1. Commentsgael   |  Wednesday, 23 October 2013 at 4:59 am

    In France, we ‘re taught to distrust one another that’s why in my former street in Croisty, only French is spoken by the Bretons ; 2 English families have settled down ; no mix of culture : every one is pent up at home perhaps a hang over of war occupation whenl a milice( collaboraters ) were spying everywhere.

  2. CommentsWhy Most African Kids are Multilingual | Expat Africa   |  Sunday, 27 October 2013 at 5:21 am

    […] See on http://www.incultureparent.com […]









Notify me of follow-up comments via e-mail.
Or leave your email address and click here to receive email notifications of new comments without leaving a comment yourself.

Get weekly updates right in your inbox so you don't miss out!



Why I Travel 13 Hours Alone with My Kids Every Chance I Get

Travelling with children, while definitely more of a mission, contradicts the old saying that “life is about the journey, not the destination.”

A Diverse Book for Preschoolers in Celebration of Multicultural Children's Book Day

A book that honestly and simply celebrates the every day diversity that children experience.

Why My African Feminist Mother Gave Me the Identity of My Father's Tribe

She gave me an identity so different from her own.

2 Children’s Books about Jamaica

Explore Jamaica with your child.

Costa Rica with Kids: Two Weeks of Family Travel

Two weeks of Pura Vida in a country with so much to offer families.

Should I Worry about My Child's Accent in Her Foreign Language?

See why Dr. Gupta takes offense to this question and where children learn accents from

How to raise trilingual kids when exposure to Dad's language is limited

My kids only get 1-2 hours of the minority language per day-help!

What Cultural Norms Around Bare Feet Taught This Mother in Guatemala

Her baby's bare feet ended up being a lesson on poverty and privilege.
Hi Kim! I am so glad that this article was useful for you and made you feel validated as a parent. It's not often in this judgmental world of parenting we get that, right?! That's the main reason...
From The West’s Strange Relationship to Babies and Sleep
I love reading your work. I can olny imagine what it would be like to have such beautiful customs and true community. I understand why it is so very very important to keep these traditions alive. Be...
From No Kids Allowed: How Kenyan Weddings are Changing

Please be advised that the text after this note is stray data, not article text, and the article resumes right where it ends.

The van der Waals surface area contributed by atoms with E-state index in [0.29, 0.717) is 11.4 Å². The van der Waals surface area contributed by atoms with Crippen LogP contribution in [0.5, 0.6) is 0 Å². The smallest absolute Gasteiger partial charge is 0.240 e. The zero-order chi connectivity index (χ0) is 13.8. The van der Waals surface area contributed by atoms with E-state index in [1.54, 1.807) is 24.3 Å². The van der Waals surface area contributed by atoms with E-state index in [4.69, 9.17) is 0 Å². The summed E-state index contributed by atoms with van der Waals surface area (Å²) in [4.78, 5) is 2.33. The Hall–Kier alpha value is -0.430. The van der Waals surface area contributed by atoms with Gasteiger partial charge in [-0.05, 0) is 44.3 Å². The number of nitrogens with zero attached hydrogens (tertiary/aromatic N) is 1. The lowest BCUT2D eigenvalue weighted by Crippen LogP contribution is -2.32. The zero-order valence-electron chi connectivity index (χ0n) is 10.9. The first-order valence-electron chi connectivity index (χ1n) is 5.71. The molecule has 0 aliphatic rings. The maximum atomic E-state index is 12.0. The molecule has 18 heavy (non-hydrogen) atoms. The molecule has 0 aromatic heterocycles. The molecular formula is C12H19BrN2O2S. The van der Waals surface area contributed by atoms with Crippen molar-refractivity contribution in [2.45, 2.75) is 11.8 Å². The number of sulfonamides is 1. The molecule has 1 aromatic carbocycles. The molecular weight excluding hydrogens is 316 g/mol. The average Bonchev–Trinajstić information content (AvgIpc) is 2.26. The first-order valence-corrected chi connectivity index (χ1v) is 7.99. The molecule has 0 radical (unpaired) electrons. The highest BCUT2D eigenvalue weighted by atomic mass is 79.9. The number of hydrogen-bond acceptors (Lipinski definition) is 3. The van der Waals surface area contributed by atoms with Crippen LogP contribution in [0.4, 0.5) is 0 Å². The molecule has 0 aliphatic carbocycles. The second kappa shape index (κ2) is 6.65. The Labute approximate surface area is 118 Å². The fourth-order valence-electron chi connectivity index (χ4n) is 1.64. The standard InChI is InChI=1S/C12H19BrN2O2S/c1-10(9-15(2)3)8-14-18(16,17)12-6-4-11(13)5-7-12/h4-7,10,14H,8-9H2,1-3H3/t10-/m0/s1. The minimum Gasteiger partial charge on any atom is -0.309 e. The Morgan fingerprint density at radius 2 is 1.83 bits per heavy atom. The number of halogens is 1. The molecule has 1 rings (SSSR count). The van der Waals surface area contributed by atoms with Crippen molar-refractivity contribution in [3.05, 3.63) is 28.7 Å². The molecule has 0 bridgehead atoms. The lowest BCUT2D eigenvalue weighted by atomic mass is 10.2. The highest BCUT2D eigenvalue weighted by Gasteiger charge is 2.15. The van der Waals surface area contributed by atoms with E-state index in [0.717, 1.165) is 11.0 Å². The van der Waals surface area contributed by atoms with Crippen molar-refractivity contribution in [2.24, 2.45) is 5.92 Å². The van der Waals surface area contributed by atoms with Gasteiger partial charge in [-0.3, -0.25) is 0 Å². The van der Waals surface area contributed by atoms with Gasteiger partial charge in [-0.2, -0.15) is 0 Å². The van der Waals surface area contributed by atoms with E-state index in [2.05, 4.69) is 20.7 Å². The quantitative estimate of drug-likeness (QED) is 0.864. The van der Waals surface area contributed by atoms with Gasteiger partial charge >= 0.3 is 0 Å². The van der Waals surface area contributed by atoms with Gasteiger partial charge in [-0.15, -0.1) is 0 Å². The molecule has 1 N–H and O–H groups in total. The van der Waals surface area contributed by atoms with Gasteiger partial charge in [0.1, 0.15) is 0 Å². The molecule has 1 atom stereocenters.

Your mother in-law seems somewhat reasonable. Many Chinese Mother In-laws are not. In their scenario, they would be number 1 to the child and you would be number two. Many want to have a bond closer...
From How My Chinese Mother-in-Law Replaced my Husband
I think Konstantina is actually responding to what is probably more familiar/praised/or preferred socially as well. I was an English teacher in Poland with a distinct accent. I struggled to get Engl...
From Should I Worry about My Child’s Accent in Her Foreign Language?
Noor Kids' title "First Time Fasting" is another great rea...
From 6 Favorite Children’s Books about Ramadan
This article was shared in a community I run to connect globetrotting parents and everyone LOVED it. You should join us! We all relate to your experience. Many of us, including me, are in the same b...
From Why I Travel 13 Hours Alone with My Kids Every Chance I Get
Please help: I Love my wife and my son. I am also EXTREMELY involved as a dad. I had to move to china ( in a tiny tiny town) where I am the only foreigner so that my wife can take over the family bu...
From How My Chinese Mother-in-Law Replaced my Husband
Thanks for writing this!! My baby is 7 months, and I love having her sleep in my room. I don't mention it too often to people who have had kids because they seem a little judgy on it. So tonight I...
From The West’s Strange Relationship to Babies and Sleep
Honestly, it looks like the author married into a very backward and old fashioned family. Not stimulating children's curiosity, differences between boys and girls, and women slaving in the house, wh...
From French versus Italian Parenting in One Multicultural Family

More Raising Bilingual Children